How An Erection Is Like A Symphony With Orchestral Members

Achieving a rigid erection is a “symphony” that results from the interplay of four “orchestral sections” – nerves, blood vessels, erectile smooth muscle, and erectile skeletal muscle (pelvic floor muscles). These orchestral sections are lead by the conductor – the brain (the main sex organ). Although each individual “musician” within the orchestral sections has a unique role, all work together in harmony to create a beautiful symphony. If any musician or orchestral section is off key, the disharmony can cause the symphony to be flawed, resulting in a sub-par performance.

Sections Of The Orchestra

1. Nerves

The nerves as the string instruments – like the violin, viola, cello, and double bass – vibrating in sync. This is arguably one of the most important sections. The penis has a number of nerves that connect to the spinal cord and brain. Without these nerves and connections, the penis would be numb, cut off from the rest of the body and incapable of response to touch or erotic stimulation. Here is how things work when the nerves are functioning properly:

  • When the penis is stimulated by touch, nerves relay this information to spinal cord centers, which then relay the message to the penile arteries to increase blood flow and engorge the penis.
  • The feeling of touch is also conveyed directly to the brain, enhancing the reflex spinal cord response.
  • Erotic stimulation (like visual cues, sounds, smells, touch, thoughts, and memories) further stimulate the penis from excitatory nerve pathways that descend from the brain.
  • With touch stimulation of the head of the penis, a reflex contraction of the pelvic floor muscles pushes more blood to the penis, leading to a rigid erection.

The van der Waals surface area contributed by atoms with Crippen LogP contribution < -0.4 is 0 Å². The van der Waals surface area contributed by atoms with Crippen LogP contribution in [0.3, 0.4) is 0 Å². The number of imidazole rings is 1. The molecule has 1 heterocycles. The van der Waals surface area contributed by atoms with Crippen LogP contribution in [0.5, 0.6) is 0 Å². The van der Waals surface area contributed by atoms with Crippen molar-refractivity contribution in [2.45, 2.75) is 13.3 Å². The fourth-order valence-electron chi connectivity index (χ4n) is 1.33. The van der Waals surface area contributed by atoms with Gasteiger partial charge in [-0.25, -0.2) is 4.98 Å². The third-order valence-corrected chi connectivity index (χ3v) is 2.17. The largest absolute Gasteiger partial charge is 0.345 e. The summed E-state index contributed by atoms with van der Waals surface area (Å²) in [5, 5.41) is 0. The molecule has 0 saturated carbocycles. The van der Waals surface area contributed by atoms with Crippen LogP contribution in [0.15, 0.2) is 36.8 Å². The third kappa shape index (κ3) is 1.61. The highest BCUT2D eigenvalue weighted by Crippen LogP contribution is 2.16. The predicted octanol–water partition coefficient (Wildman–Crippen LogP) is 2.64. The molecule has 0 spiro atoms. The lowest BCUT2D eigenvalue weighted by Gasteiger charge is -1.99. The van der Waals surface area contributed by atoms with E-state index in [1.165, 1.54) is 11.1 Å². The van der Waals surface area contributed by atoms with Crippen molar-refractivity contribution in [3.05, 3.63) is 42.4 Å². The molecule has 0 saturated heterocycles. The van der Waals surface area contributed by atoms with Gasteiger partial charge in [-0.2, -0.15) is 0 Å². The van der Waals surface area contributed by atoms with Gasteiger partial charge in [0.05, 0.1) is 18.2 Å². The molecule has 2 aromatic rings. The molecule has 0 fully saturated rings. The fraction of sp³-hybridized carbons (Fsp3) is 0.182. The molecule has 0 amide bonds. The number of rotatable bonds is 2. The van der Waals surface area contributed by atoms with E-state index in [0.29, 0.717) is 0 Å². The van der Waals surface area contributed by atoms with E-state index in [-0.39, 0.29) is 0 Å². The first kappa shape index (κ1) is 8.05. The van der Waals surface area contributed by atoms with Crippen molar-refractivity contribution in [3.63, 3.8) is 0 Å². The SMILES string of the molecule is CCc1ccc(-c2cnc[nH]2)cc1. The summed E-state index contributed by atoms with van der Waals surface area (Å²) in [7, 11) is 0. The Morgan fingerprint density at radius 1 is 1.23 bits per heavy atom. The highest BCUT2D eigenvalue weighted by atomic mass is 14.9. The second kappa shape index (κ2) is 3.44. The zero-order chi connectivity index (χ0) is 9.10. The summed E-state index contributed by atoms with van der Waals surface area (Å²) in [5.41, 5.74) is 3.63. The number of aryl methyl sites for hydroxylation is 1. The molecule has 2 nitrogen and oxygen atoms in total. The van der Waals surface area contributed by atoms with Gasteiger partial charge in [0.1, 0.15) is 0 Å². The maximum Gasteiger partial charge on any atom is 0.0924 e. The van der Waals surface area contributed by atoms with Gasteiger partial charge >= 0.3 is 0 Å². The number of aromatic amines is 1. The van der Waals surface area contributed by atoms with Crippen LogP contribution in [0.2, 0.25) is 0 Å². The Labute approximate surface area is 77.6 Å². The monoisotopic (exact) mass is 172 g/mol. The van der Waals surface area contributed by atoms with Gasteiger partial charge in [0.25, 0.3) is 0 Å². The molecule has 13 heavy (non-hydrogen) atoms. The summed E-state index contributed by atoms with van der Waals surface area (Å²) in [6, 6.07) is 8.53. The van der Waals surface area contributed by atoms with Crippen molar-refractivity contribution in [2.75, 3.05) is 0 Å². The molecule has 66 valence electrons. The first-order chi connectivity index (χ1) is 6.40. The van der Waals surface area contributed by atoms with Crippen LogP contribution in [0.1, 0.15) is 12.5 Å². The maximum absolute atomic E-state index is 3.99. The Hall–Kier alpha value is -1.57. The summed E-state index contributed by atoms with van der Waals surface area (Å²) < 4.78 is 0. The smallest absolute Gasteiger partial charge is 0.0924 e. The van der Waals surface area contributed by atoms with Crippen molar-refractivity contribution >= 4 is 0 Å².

2. Blood Vessels

The blood vessels are the percussion instruments – like the piano, xylophone, cymbals, drums, kettledrums, and timpani – that pulse rhythmically. Penis inflation is all about blood inflow and trapping. When there are issues with blood flow or blood trapping, it becomes very difficult to obtain and/or maintain an erection. Here is how things work when the blood vessels are functioning properly:

  • In response to touch or erotic stimulation, the nerves (as discussed above) cause the muscle within the walls of the penile arteries to relax, which increases penile blood flow.
  • Muscle relaxation within the small arteries of the sinuses of the penile erectile chambers further increases blood flow, resulting in penile engorgement.

3. Erectile Smooth Muscle

The erectile smooth muscle is like the woodwind instruments – such as the piccolos, flutes, oboes, clarinets, and bassoons – ranging from the highest tones in the orchestra to the lowest, analogous to the great range of smooth muscle contractility within the erectile chambers. The erectile smooth muscle within the sinuses of the erectile chambers governs the inflation/deflation status of the penis. When the smooth muscle is contracted (squeezed), the penis cannot inflate with blood, but when the muscle relaxes, blood gushes into the sinuses and inflates the penis.


Issues with erectile smooth muscle make it difficult to obtain or maintain an erection. As we age, the smooth muscle in all the arteries of the body stiffens and causes high blood pressure. In parallel, there is also an age-related stiffness of the erectile smooth muscle, which causes erectile dysfunction (ED). But here is how things work when the erectile smooth muscle is functioning properly: